Furthermore, Marks praises Campbell not just for his sing ability but also his knowledge of music in general.

“He brings a really strong musical sense,” Marks said. “[…] But also he has a strong theatrical sense so when he sings he understands that he can show us the emotion of the music and also really be connected with the text.”

Sirvatka, chair of the Fine Arts Department, agrees with Marks, stating that he just has the right ear for music and song.

“He’s got a great sense of pitch and that’s the number one most important thing for someone trying to sing in an a cappella group,” Sirvatka said.

Along with a weekly Nine rehearsal, Campbell is also balancing Master Singers, Scat That!, voice lessons and AP Music Theory.

“I do have a lot on my plate,” Campbell said. “This is definitely one of my hardest years.  Not just academically, but musically […] I have a lot of work ahead.”

Campbell has started to think about performances like the Variety Show and Spring Musical and said when the time comes, he will be auditioning for both.

“I think he definitely should think about auditioning for [Variety Show] and the musical,” Marks said. “That’s what we want to encourage him to do.”

According to Campbell, musical theater is his favorite of the performing arts.

“There’s just something about getting on a stage in front of people and bringing entertainment to them,” Campbell explained. “It’s […] magical in a way.”

Moreover, Marks says that he is such a positive, respectful guy, whom everyone in the Music Department genuinely enjoys being around.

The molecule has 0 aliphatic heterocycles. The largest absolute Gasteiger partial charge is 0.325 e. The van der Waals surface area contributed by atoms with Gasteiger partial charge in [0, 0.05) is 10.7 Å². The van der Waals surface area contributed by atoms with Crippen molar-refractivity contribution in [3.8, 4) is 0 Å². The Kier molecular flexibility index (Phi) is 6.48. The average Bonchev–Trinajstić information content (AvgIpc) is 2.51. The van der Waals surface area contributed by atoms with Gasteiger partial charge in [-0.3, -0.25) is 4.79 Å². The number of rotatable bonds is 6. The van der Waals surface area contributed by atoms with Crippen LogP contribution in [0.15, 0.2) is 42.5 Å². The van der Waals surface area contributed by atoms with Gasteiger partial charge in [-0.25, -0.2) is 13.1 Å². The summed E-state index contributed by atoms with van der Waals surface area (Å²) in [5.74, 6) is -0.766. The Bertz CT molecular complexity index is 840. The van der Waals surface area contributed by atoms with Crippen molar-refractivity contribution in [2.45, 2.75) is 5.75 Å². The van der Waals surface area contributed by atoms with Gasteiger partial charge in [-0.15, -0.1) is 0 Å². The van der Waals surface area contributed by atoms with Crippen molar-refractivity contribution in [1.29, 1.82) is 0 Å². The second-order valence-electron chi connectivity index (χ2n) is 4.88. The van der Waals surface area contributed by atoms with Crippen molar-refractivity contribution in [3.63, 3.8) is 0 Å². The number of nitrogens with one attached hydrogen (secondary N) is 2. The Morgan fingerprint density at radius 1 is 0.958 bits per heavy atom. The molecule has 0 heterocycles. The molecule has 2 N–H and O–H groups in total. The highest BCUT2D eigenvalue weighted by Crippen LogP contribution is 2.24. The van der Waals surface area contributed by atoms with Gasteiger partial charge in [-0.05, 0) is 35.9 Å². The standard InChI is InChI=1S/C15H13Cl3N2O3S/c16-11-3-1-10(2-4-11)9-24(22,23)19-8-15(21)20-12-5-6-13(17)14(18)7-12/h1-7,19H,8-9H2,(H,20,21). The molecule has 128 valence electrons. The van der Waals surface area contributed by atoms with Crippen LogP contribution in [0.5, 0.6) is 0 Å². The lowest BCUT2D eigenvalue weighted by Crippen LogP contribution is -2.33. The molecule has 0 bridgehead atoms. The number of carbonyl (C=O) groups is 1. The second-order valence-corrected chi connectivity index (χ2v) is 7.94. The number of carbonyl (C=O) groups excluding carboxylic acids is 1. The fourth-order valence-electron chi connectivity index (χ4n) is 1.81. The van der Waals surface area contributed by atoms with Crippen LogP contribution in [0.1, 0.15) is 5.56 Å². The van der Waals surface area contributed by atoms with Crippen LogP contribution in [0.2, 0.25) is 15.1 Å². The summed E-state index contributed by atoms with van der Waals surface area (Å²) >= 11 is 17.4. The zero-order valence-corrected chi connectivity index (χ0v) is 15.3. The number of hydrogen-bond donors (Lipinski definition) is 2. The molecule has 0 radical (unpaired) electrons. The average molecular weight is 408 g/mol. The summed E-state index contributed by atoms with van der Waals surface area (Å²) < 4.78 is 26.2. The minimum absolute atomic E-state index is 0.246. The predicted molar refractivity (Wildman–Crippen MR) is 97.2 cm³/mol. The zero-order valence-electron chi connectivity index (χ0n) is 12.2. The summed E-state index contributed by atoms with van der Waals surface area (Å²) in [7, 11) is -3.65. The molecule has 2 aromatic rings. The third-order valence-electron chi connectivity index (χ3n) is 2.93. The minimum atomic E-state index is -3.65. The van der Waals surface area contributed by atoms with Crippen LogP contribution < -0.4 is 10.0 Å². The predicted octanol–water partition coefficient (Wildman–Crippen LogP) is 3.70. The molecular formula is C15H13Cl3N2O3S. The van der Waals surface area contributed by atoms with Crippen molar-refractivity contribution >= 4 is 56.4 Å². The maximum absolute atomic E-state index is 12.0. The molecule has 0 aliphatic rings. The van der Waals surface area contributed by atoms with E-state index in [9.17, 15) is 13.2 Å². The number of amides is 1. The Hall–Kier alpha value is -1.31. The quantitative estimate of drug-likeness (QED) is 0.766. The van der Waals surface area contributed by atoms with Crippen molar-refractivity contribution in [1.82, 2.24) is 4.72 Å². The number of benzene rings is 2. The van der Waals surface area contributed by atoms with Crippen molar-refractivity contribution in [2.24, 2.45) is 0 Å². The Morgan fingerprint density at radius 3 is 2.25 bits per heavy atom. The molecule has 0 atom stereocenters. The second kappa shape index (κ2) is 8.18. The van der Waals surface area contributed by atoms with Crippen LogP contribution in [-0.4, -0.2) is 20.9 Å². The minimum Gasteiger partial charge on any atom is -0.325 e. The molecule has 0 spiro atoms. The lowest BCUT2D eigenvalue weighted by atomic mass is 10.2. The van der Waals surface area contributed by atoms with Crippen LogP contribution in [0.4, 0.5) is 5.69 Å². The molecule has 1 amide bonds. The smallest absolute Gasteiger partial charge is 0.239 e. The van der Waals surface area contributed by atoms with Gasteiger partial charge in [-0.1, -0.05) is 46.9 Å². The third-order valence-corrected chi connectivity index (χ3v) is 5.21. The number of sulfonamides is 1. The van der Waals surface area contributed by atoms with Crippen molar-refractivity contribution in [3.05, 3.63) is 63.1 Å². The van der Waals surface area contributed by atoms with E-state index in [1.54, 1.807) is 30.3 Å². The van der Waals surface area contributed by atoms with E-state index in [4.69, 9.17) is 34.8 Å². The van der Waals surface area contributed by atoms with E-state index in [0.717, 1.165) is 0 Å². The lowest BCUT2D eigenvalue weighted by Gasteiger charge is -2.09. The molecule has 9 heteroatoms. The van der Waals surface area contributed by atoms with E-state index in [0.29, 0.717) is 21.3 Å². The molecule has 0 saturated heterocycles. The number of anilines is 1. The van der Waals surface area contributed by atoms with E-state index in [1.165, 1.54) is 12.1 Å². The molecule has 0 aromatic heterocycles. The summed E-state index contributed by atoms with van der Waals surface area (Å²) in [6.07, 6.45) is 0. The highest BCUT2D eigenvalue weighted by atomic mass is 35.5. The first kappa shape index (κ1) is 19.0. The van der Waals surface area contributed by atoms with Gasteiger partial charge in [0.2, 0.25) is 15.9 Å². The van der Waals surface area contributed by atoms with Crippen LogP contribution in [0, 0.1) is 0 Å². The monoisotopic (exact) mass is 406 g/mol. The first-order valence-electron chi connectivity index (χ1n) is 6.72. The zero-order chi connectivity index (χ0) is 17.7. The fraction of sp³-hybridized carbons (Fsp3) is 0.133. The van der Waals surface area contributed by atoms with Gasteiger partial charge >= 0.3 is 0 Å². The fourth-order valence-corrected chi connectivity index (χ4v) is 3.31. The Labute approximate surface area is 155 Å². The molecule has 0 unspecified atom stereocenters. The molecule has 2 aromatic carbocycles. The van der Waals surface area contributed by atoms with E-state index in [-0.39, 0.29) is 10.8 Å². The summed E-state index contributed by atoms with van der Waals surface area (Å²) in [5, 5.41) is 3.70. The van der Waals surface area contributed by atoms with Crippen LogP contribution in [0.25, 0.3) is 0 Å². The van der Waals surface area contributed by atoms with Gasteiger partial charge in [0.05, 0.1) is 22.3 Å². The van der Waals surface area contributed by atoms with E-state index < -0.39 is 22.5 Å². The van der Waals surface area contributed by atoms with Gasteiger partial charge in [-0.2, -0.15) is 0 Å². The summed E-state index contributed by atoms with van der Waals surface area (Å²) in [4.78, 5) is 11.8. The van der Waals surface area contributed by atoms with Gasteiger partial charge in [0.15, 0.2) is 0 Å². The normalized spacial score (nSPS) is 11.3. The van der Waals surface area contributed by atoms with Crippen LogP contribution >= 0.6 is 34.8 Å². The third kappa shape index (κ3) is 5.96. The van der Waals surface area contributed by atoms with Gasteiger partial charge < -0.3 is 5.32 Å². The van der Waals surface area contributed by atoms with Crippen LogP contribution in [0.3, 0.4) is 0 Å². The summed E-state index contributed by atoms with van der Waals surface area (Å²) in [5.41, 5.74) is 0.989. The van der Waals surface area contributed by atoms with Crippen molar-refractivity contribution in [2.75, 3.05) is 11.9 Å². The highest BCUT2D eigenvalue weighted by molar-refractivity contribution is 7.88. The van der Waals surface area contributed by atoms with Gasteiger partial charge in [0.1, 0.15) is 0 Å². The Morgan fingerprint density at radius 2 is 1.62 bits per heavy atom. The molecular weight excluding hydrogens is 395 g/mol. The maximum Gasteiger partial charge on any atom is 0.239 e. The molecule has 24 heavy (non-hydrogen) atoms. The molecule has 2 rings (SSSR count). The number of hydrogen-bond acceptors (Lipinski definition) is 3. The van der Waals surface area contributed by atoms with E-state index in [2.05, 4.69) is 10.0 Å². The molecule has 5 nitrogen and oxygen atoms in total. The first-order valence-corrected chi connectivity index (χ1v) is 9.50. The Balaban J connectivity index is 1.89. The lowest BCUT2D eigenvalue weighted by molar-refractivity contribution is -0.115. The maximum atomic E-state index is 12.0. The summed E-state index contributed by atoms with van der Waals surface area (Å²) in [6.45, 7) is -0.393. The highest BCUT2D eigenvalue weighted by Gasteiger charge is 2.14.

“And you know, he’s humble,” Marks said. “He didn’t walk in and go, ‘I’m really talented.’”

According to junior Katherine Loiselle, a good friend of Campbell’s, she is really excited to have him involved in the department.

“He’s just, like, really polite and really sweet,” Loiselle said. “He’s very considerate and thoughtful.”

Marks and Sirvatka both agree that Campbell, like many other students involved in music, has a great work ethic and is very teachable.

“Some people will think, ‘Oh okay, he’s the new kid on the block,’ so they’re all really excited about him,” Marks said. “No. He’s talented. And he tries hard […] We are excited about him just like we are about any other student in our class.”

According to Marks, his greatest attribute is the fact that Campbell is modest and not trying to grandstand anyone.


“If you have all that going for you, you will go very far,” Marks said. “It’s the people who lack humility and think they’re so great who people don’t want to work with […] He’s a team player.”

 Campbell explained that singing is a group effort, and everyone involved loves what they do which makes it that much more fun.

“Why do I love to sing?” Campbell said. “I ask myself this question a lot […] The arts in general have become so important to me ever since I got into high school, and I don’t know how it happened. I just got into singing, and I don’t really want to stop because it’s just so fun.”